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6 Cybersecurity Strategies for Small Business Owners

It can feel like there’s no easy way to do cybersecurity. Over the past few years, the number and sophistication of threats have made response plans challenging to formulate. That difficulty is especially acute for startups that might lack a dedicated IT department. In reality, a few simple strategies can help keep your business safe from cybercrime. Here are five measures that any entrepreneur can employ.

  1. Know Your Network

The first and most important way to secure your systems is to know them. All software has vulnerabilities, and it pays to know every piece of software installed on your company’s computers (and how it functions). You don’t have to become an IT professional. Just know the basic layout of your network and the programs used. If your sales teams use digital tools, look up “what is customer data platform software?” and learn how the software functions. Make sure that updates are installed on your systems as they become available since they often contain vital patches for vulnerabilities. Hackers are betting on the ignorance of managers. Prove them wrong.

  1. Train Employees to Recognize Threats

Verizon’s 2021 Data Breach Investigations Report found a shocking statistic: 82% of corporate data breaches involved a human element. Error, misuse, and falling prey to scams made up a large portion of that figure. The last threat is especially common. Phishing attacks are a scam that occurs when a hacker creates a fake website or spoofed email that appears legitimate. They then try to trick victims into entering sensitive information on the site. Teach employees how to recognize a bogus URL when it pops up. Make sure that nobody clicks on any unfamiliar links in emails. Workers are always the first line of defense.

  1. Take a Zero Trust Approach to Security

The advice above is part of a broader security concept known as “zero trust.” Zero trust refers to a specific security architecture becoming common in business. The core principle is that anyone accessing a network might be a potential threat. Zero trust involves two main strategies: limiting and authenticating. The access privileges that any new user gets should be limited to the minimum needed to accomplish their tasks. New users should also be able to pass rigorous authentication standards. Deploying authentication (MFA) methods like one-time password tokens is a typical tactic. Since cybercrime knows no geographical bounds, get in the practice of assuming the worst of new users.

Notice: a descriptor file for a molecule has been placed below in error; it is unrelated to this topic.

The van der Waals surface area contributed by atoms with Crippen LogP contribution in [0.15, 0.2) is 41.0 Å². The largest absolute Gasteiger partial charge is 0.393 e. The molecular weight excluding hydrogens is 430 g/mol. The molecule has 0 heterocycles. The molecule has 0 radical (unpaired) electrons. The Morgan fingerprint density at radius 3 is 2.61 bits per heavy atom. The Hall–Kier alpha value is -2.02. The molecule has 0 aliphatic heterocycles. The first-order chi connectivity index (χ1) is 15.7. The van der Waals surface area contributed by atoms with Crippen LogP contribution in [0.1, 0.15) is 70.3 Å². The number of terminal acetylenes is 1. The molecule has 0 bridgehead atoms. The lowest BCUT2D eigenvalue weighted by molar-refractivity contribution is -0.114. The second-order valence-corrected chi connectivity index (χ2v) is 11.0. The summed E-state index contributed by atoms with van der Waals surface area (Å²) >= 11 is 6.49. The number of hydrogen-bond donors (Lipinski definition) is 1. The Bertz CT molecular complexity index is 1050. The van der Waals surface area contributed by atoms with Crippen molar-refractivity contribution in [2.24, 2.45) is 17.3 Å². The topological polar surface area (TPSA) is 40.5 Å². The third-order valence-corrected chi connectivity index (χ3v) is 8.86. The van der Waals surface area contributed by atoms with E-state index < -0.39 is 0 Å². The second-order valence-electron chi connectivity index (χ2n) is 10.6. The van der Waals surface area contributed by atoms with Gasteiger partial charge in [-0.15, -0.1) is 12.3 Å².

1. Install Antivirus and Firewall Software

The first cybersecurity priority for any business should always be antivirus software. Freeware versions of antivirus programs can be adequate for casual users, but business owners should upgrade. One of the most practical add-ons is a firewall system. Firewalls are helpful because they filter email traffic entering and exiting your network. Monitoring email traffic is vital since spam emails are a common vector for malware attacks. Remember to insist upon similar high-security standards from all users on your network.

  1. Improve Password Protocols

Passwords are an oft-neglected facet of digital security. Unfortunately, about 30% of data breaches can be attributed to weak passwords. A good password should consist of symbols and alphanumerics arrayed in a more-or-less random pattern. Resist the urge to use familiar words or personal references. Science shows that the most effective passwords are at least eight characters in length. Using 12 or more is optimal. These measures might feel onerous, but a tough password is one more hurdle for hackers.

  1. Encrypt All Data

Keeping your data stored securely is critical. The key to this is encryption. Encryption converts data into unreadable code that’s hard to decipher without a key. Cloud storage typically encrypts data on the server side, but other options exist, including customer-supplied encryption keys. Encryption is also available for hard drives and USB drives. A flash drive is especially beneficial because it can be unplugged from the internet. Encryption doesn’t just protect your financial information; it safeguards that of your clients too.

No single countermeasure will keep your systems secure. Cybersecurity requires a combination of tactics that constantly evolve in response to new threats. Use these tips as a starting point for building a solid security plan for your company.



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